How might the D42A mutant exert such dominant-negative action on Tg secretion? One likely explanation is that the D42A mutant binds to Tg in a subcellular compartment, but is unable to exit this compartment because of its improper assembly (i.e., absence of dimerization). To test whether the mutant ERp29 traps Tg in the cells, intracellular ERp29 was immunoprecipitated from mock-, wild-type–, and D42A ERp29-transfected lysates. The autoradiograph showed the twofold overexpression of wild-type and D42A ERp29 when compared with the endogenous ERp29 from the mock-transfected cells (Figure 6B, top panel, cf. lanes 2 and 3 to 1). Single high- and low-molecular-weight bands were detected in the ERp29-immunoprecipitate derived from cell lysates expressing the D42A but not wild-type ERp29 (Figure 6B, top panel, cf. lane 3 to 2). Immunoblotting with a Tg antibody confirmed that the high-molecular-weight band was Tg (Figure 6B, bottom panel, lane 3), whereas the low-molecular-weight band (indicated by *) remains unidentified. This finding indicates that the D42A ERp29 mutant binds to Tg but is unable to exit the cell, leading to reduced Tg secretion. Of note, that the D42A mutant complexes with Tg further demonstrates that it is not misfolded globally, consistent with our earlier analysis of this protein (Figure 2).
To identify the subcellular localization of the Tg that complexed with the D42A mutant, the intracellular Tg that coimmunoprecipitated with the D42A ERp29 mutant was treated with endo H and found to be entirely sensitive (Figure 6B, cf. lane 5 to 4). This finding indicates that the D42A ERp29 mutant binds to Tg in the ER, becomes trapped in this compartment, and is unable to reach the Golgi, presumably because the D42A mutant is not oligomerized properly. Collectively, our data demonstrate that the escort activity of ERp29, similar to the viral unfolding activity, requires its dimerization and suggest a general regulatory role for dimerization in ERp29 function.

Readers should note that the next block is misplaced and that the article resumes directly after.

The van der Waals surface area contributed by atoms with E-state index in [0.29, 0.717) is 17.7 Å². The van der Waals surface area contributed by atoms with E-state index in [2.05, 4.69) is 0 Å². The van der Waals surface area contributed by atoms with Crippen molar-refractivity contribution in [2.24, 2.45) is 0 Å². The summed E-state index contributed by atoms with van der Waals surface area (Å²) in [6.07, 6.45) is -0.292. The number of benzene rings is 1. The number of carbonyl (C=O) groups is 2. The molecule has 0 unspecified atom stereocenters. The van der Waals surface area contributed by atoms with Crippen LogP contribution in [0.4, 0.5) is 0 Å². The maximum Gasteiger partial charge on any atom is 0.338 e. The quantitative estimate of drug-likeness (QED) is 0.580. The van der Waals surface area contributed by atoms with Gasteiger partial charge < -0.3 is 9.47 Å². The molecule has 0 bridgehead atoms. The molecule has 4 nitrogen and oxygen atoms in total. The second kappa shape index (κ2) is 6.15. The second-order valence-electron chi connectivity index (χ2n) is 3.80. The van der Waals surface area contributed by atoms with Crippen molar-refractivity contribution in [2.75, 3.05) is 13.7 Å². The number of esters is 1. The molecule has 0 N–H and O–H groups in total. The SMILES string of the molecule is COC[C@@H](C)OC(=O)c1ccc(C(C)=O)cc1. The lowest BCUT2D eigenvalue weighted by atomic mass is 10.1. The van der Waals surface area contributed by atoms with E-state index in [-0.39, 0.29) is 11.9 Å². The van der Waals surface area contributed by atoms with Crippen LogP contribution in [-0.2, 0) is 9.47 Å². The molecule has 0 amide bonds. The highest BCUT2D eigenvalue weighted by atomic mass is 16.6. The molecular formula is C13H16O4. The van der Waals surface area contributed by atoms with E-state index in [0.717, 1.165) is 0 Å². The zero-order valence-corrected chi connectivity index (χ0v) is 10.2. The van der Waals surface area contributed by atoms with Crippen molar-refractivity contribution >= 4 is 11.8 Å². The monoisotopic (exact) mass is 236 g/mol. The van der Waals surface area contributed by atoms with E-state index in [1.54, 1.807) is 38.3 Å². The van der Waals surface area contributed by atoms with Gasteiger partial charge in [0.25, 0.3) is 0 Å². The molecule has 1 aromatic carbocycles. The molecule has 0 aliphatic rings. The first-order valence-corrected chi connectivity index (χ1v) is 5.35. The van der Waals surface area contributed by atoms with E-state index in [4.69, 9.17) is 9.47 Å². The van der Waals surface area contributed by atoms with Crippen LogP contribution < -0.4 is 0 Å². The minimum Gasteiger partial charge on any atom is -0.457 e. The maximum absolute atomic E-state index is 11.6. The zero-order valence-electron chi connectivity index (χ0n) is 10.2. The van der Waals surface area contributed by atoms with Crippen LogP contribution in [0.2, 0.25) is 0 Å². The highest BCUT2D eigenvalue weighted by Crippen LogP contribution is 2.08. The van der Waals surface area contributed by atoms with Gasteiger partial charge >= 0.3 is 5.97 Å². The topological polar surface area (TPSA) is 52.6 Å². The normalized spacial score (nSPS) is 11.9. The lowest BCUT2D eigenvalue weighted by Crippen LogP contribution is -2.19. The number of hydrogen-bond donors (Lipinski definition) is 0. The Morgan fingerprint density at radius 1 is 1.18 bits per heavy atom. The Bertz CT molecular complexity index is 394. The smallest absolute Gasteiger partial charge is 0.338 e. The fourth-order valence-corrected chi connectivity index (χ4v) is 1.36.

Thioredoxin domain–containing ER proteins function in a wide variety of processes, both physiological and pathological. The normal processes of protein folding, ER quality control, and secretion rely on PDI-like proteins that distinguish between correctly folded, secretion-competent substrates and misfolded substrates that need to be retained and then refolded or degraded. Moreover, to cause disease, pathogens such as Py and cholera toxin traffic from the plasma membrane to the ER where they hijack PDI-like proteins (Magnuson et al., 2005 ; Forster et al., 2006 ; Gilbert et al., 2006 ) in order to gain access to the cytosol. The regulatory mechanisms that control the various functions of a given PDI-like protein have not been well characterized.
To assess whether dimerization could regulate the activities of a specific PDI-like protein, we elucidated the role of dimerization of ERp29, a PDI-like protein shown to have at least two distinct activities, one in mediating the entry of a viral pathogen and the other in the escorting of secretory proteins. Our studies revealed that homodimerization of ERp29 is essential for both its protein unfolding and escort functions. A single amino acid mutation in the N-terminal domain of ERp29 (D42A) abrogates dimerization, disrupting its ability to unfold Py. Why dimerization of ERp29 is required to stimulate Py unfolding is unclear. Because we have not observed physical binding between Py and ERp29, their interaction is assumed to be transient. Whether dimeric ERp29 is required for this transient interaction is unknown. After NTD-mediated dimerization, the two C-terminal domains of ERp29 are brought together and may become active only in close proximity to one another. This idea is supported by the observation that ERp29 NTD can block unfolding and infection. In this scenario, NTD acts in a dominant-negative manner by titration of ERp29 monomers, preventing the two CTD domains from joining together.
Through a rational design approach based on the crystal structure of the Drosophila ERp29 orthologue, we added a compensatory mutation to the D42A ERp29 mutant (G37D/D42A) that partially restored its ability to form dimers and found the unfolding activity to be rescued partially. Surprisingly, the G37D/D42A mutant is able to stimulate Py infection to a similar extent as wild-type ERp29. It is known that only a small fraction of virus taken up by cells during infection reaches the ER (Gilbert and Benjamin, 2004 ), and even fewer viral particles are transported out of the ER and into the nucleus to cause infection (Greber and Kasamatsu, 1996 ). Therefore, only a small percentage of G37D/D42A ERp29 overexpressed in the cell is needed to dimerize in order to provide the unfolding activity necessary to stimulate infection by one or a few viral particles. By contrast, in the in vitro unfolding assay, the virus:G37D/D42A ERp29 ratio is higher by necessity due to the detection limit of the immunoblot analysis. As a consequence, the higher virus:ERp29 ratio results in the unfolding of only a fraction of the viral particles.